International researchers have reported a nanoparticle (74 nm in diameter) that can be used as a contrast agent for six different medical imaging techniques:
  1. Near IR
  2. CT Scanning
  3. Fluorescence Imaging
  4. Photoacoustic Imaging
  5. PET Scanning
  6. Cerenkov-Luminescence Imaging
The core of the particle is covered by a porphyrin-phospholipid (PoP) wrapper. The initial tests were conducted on a turkey breast as the closest simulator to the human breast tissue.

  1. Addition of a targeting molecule to the surface of the nanoparticles, allowing them to be absorbed by cancerous cells. This will allow for better mapping of tumour cells.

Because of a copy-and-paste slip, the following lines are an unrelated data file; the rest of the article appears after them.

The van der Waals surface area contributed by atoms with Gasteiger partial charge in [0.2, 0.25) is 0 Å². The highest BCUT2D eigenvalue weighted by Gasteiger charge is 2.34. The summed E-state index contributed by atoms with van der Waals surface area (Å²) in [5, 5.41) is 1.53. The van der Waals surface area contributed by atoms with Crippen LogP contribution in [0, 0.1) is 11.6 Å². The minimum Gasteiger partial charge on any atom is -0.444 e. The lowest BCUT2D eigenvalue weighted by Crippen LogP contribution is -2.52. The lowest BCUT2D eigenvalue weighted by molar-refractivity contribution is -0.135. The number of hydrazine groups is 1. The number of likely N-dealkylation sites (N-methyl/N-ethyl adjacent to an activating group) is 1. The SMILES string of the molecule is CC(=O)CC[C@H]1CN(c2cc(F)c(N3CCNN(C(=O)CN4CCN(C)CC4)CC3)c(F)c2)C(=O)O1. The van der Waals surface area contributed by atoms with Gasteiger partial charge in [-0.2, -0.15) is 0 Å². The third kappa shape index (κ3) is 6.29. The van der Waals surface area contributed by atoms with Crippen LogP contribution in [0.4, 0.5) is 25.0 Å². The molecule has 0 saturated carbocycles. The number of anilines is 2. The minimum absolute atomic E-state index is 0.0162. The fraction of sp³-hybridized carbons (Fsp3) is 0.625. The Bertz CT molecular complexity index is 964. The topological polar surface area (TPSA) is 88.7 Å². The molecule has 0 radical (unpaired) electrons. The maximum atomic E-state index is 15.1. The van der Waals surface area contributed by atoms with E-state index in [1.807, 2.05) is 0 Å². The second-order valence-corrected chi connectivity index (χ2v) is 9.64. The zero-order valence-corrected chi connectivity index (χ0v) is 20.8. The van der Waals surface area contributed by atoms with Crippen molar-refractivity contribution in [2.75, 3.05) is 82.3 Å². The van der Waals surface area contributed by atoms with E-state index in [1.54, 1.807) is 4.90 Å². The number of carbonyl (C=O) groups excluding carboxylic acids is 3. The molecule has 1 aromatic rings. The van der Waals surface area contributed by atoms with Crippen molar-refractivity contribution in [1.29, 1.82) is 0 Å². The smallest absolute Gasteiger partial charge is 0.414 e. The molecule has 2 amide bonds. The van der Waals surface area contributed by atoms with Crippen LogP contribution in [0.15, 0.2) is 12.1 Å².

2. Imbibing the best properties of six important scanning techniques in current use into one procedure.

Expert Speak:
  • David Cormode, a radiologist at UPenn says, "I look forward to future work where the agent is used for targeted imaging." He also cautioned, "Safety and excretion (of the contrast) will have to be studied prior to translation to patients."
  • Guanying Chen, of University of Buffalo and a part of the research team, says, "An advantage of this imaging contrast agent is that it could enable biomedical imaging at multiple scales - from single-molecule to cell imaging, as well as from vascular and organ-imaging to whole-body bioimaging."
  • A single imaging machine capable of performing all the six scans has not yet been built but Chen's teammate, biomedical engineer Jonathan Lovell says, "Creating a higher-order integrated scanner is not a simple task, but luckily there has been a lot of R&D into this topic in recent times."

Read full research at Advanced Materials
Read full news at Physics World